Ashley Wagner entered the 2014 Winter Olympics as an underdog—somebody that critics loved to hate on.
Her critics continually cited the fact that she fell multiple times and finished in fourth place at the U.S. Figure Skating Championships in Boston as reasons why she wouldn't succeed on the biggest stage of her career. She's already doing a great job of proving them wrong.
Jim Caple of ESPN.com provides a nice breakdown of her performance on Saturday and its implications moving forward:
Given that so many critics felt she shouldn't have been on the team, Wagner was actually under a great deal of pressure, but she handled it just fine. She skated a solid routine in Saturday's short program, landing all her jumps and sending the U.S. to the medal round in the new team competition. She finished fourth with a score of 63.10, just behind Japan's Mao Asada, who fell in her routine.
Of course, that score of 63.10 was not what Wagner was expecting. Her reaction was priceless:
On her dispute of the score, Wagner had this to say, via Martin Rogers of Yahoo! Sports: "I know roughly when I skate a good program where the score should end up. So to score that low was very disappointing. I was hoping to score around somewhere close to my personal best (69.26)."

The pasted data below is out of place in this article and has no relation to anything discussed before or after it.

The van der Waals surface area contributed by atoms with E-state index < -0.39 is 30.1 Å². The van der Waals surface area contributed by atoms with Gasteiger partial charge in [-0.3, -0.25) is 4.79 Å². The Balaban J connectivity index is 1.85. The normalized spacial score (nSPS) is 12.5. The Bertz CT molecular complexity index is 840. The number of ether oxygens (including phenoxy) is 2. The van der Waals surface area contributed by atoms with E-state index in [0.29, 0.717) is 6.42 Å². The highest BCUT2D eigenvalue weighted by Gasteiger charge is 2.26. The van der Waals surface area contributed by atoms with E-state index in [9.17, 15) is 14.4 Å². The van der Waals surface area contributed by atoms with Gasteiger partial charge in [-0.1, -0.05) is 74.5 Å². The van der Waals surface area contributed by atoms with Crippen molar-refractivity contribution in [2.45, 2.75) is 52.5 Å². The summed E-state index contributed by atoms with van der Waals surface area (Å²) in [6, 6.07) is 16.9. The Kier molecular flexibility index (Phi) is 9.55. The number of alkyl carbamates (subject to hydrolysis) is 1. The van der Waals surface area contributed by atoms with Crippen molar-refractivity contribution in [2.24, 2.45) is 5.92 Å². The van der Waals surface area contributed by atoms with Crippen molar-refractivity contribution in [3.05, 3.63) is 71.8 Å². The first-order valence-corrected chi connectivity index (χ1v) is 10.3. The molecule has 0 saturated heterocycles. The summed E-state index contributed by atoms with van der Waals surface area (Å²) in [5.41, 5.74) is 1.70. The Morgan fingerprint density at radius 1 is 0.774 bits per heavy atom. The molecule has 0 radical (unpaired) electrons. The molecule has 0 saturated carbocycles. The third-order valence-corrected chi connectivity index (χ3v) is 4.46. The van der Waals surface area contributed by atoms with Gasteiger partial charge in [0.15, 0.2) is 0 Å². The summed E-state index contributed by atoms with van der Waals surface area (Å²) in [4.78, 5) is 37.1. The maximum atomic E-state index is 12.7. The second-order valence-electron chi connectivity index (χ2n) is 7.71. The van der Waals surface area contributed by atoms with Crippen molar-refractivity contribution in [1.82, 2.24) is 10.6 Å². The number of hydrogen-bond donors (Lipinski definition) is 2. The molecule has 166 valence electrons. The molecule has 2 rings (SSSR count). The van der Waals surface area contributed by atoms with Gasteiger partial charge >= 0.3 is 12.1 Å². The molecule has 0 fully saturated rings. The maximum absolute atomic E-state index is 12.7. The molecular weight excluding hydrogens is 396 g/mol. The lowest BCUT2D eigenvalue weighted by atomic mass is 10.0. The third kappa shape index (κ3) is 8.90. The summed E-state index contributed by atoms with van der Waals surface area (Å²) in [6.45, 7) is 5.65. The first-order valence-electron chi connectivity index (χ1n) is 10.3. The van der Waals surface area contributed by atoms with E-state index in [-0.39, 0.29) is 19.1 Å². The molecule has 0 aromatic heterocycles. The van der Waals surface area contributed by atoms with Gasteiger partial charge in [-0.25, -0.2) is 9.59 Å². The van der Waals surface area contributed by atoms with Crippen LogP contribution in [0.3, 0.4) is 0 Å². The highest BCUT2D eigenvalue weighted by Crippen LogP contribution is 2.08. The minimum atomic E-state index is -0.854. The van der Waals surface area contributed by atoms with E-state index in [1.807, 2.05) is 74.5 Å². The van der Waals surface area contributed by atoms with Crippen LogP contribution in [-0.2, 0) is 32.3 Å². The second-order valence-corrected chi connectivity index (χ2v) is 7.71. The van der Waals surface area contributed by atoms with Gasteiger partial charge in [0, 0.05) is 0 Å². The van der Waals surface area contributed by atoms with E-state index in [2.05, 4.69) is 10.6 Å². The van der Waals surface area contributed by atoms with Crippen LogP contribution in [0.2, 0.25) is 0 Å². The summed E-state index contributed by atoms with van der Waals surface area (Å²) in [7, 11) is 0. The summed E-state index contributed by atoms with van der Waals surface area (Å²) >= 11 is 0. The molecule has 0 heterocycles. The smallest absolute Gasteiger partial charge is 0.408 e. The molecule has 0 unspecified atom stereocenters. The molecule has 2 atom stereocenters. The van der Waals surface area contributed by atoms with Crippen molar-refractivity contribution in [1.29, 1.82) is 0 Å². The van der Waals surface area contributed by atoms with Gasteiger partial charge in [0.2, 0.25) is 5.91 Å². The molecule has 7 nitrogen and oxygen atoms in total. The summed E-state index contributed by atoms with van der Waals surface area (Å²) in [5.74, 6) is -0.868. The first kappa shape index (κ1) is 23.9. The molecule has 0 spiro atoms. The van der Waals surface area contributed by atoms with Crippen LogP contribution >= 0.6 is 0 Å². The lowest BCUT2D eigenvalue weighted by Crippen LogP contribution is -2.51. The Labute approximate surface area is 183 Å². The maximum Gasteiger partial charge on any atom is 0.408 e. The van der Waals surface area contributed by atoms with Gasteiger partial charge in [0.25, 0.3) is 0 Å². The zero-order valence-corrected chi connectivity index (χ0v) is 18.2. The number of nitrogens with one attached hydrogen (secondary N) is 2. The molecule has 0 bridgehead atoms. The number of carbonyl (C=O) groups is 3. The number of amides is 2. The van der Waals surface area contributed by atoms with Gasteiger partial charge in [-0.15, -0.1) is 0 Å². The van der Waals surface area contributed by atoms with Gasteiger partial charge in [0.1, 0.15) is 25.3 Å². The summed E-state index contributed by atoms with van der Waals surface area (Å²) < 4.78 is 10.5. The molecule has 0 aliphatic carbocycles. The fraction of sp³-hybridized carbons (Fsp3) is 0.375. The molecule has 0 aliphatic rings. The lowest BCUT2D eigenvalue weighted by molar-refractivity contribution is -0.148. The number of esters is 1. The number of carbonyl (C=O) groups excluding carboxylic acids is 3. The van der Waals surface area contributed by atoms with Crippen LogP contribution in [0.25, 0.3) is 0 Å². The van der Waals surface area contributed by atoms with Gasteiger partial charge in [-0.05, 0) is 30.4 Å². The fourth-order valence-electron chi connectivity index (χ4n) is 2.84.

Wagner performed quite well, despite the score. That being said, NBC Sports is reporting that 18-year-old sensation Gracie Gold will skate with Meryl Davis and Charlie White for the United States in the team figure skating final.
Wagner will still be competing in individual events later on, and her initial performance will be what gives her the confidence to continue her success. Even if she doesn't come close to her personal best, Wagner has the pure ability to skate and post strong scores.
Nancy Armour of USA Today is a staunch supporter of Wagner's efforts:
Wagner has proven to be comfortable with performing her best routines. She did just that with her performance to Pink Floyd's "Shine On You Crazy Diamond," and she'll likely continue to do that in future events.
Being comfortable on ice is key on such a large stage. The fact that she's an experienced international competitor works to her advantage in that regard. The bright lights won't get to her in Sochi.
That being said, she'll need to be careful to not let the negative emotions from her disappointment haunt her moving forward. If she tries to hard to be perfect in the eyes of the judges, she could ultimately falter.
Instead, Wagner will need to turn that into positive energy. She must let it motivate her to perform well in individual competition. And she certainly has the ability to do so judging by her post-performance comments.
After all, there's a reason Wagner is considered a medal favorite for Team USA.